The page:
May 2007, Part 4

Jim Miller on Politics

Pseudo-Random Thoughts

Worth Reading:  Norman Dennis's speech to the Mankind Conference in London.  What I found most striking was his description of the surge in crime in Britain during the 20th century.  For example:
In the period between 1857 and 1906 the population of England and Wales rose by about 15 million, from 19 million to 34 million.  The total number of offences against the person rose by only 228 cases, so that by 1906 there were 2,546 offences against the person.
. . .
Between 1906 and 1991 population of England and Wales rose by about roughly the same figure, 17 million, from 34 million to 51 million.  But the total number of offences against the person did not rise by roughly 228.   It rose by 187,500, with a very marked shift upward from 1955, so that by 1991 there were 190,000 offences against the person.  For every one offence in 1906, there were 75 in 1991.  Engels's startled response in 1844 to the reports of, by the standards of today, mainly trivial violent and other crimes — including domestic violence — in Bury, Bolton, Oldham, Stockport, Warrington, and London itself, is surely sufficient proof that the increase is not a statistical freak caused by people becoming more intolerant of violence since Engels' time.  In the single year, 1990-1991, the rise in offences against the person was 35 times the total figure in 1906.
And he has many more numbers, and a whole set of interesting arguments on what changed in Britain.

(The 20th century rise in crime in Britain was paralleled by a similar rise in the United States.  And both rises came, as far as we can tell from historical statistics, after three centuries during which crime fell in both countries.  The crime rise in Britain was somewhat later than in the United States.  So far, Britain has not seen crime decline as it did in the United States during the last two decades of the 20th century.)
- 4:28 PM, 31 May 2007   [link]

More Reasons To Dislike John Kerry:  And to be glad that he never became president, in this story describing his search for a running mate.
The obvious vice-presidential choice, we agreed, was John Edwards; in the primaries, he'd emerged as a first-rate campaigner—and I told [Kerry advisor] Jim [Johnson] that despite thiness on substance, I thought, as I been in 2000, that he could handle Cheney in a debate; We couldn't afford to repeat the Lieberman mistake.
And if you read the whole thing, you will find no mention of any other thoughts about Edwards' fitness to be president, only a discussion of how he might, or might not, help the ticket.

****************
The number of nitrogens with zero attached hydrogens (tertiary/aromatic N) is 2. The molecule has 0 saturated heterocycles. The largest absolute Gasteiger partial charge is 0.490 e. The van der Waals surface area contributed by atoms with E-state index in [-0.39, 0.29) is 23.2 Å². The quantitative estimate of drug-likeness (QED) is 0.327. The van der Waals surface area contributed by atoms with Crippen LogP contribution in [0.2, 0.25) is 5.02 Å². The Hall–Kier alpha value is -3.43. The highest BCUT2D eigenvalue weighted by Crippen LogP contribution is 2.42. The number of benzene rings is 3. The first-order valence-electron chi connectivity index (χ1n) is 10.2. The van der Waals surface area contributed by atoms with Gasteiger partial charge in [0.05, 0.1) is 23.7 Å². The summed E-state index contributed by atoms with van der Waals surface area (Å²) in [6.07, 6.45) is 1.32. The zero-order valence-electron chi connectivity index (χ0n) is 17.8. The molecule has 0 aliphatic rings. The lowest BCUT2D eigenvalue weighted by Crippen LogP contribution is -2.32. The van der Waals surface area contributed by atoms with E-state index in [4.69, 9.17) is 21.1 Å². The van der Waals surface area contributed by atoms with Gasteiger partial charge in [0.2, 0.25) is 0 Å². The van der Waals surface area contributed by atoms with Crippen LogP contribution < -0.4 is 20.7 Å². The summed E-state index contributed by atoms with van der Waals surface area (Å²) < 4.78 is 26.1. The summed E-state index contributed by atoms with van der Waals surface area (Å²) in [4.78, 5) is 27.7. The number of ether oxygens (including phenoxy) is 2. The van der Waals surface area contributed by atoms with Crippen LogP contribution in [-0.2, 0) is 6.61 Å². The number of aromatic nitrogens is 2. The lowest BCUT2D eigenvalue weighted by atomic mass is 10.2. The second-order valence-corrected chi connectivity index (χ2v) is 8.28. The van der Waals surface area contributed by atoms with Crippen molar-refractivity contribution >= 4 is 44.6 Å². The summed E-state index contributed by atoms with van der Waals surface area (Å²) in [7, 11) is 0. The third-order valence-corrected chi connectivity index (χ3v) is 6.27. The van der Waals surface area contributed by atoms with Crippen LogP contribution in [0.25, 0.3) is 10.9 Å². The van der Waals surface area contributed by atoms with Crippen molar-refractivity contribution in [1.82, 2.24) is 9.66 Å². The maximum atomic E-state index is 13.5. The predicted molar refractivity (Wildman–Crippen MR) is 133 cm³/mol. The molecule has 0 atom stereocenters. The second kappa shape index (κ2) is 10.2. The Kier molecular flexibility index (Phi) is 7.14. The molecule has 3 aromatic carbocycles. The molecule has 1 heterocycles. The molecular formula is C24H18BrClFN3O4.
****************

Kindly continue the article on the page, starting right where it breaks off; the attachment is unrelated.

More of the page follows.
And another reason to dislike John McCain.
One option, the one that would have sealed the election, was off the table.  John McCain's political strategist John Weaver had talked earlier with Cahill and said he needed to see Kerry about McCain.  According to Kerry, when he met with Weaver and Cahill, Weaver said McCain was serious about the possibility of teaming up with him.  Kerry had then sounded out McCain, who rejected the idea.
The very nicest explanation for this flirtation is that Weaver was acting without the McCain's permission — which makes us wonder how well McCain runs his staff.

(One of the strangest things about the 2004 campaign was Kerry's continuing flirtation with John McCain; for example, he put McCain on his short list to be Secretary of Defense.  At worst, Kerry was being completely cynical; at best, he was showing an adolescent admiration for a real hero.  In the latter case, we have to wonder about Kerry's psychological fitness to be president, wonder whether he was grown up enough for the job.

There aren't enough cases for me to be certain, but I am inclined to think that outsider presidential candidates choose better running mates than Washington insiders do.  Reagan's choice was better than George H. W. Bush's, and Clinton's choice was better than Kerry's.  And I could add to those examples.)
- 3:32 PM, 31 May 2007   [link]

How Stuff Works:  In this case how those Kassam rockets being fired at Israel are built.
The Palestinian Kassam rocket is just the opposite [of our space shuttles].  It is small, simple and cheap.  The idea is to create an easily manufactured, inexpensive terror weapon that one or two people can launch from almost anywhere.

How can Palestinians manufacture rockets in their basements?  The key is to think small and to use everyday items wherever possible.  Therefore, a Kassam rocket starts with a simple iron tube.  In other words, you start with a piece of pipe.  In a Kassam rocket, the pipe is usually about 6 feet long and 6 or 7 inches in diameter.  At one end of the piece of pipe you weld on four simple fins made of sheet metal.  The sheet metal can come from anywhere — an old car fender will do.
And the rest is almost as simple.  The only part with any difficulty at all is finding TNT for the warhead, but TNT is not rare in the Middle East.

And when you are done, you have a rocket that is almost completely useless against military targets, but pretty good as a "tool of terror" aimed at civilians.
- 2:46 PM, 31 May 2007   [link]

Can't Anyone Here Do A Simple Analysis?  Robert Spencer makes a common mistake.
Some of the results of the Pew Research Center poll of Muslims in America were startling: twenty-six percent of Muslims between the ages of eighteen and twenty-nine affirmed that there could be justification in some (unspecified) circumstances for suicide bombing, and five percent of all the Muslims surveyed said that they had a favorable view of Al-Qaeda.  Given the Pew Center's estimate of 2.35 million Muslims in America, and the total of thirteen percent that avowed a belief that suicide bombings could ever be justified, that's over 300,000 supporters of suicide attacks.  And 117,500 supporters of Al-Qaeda.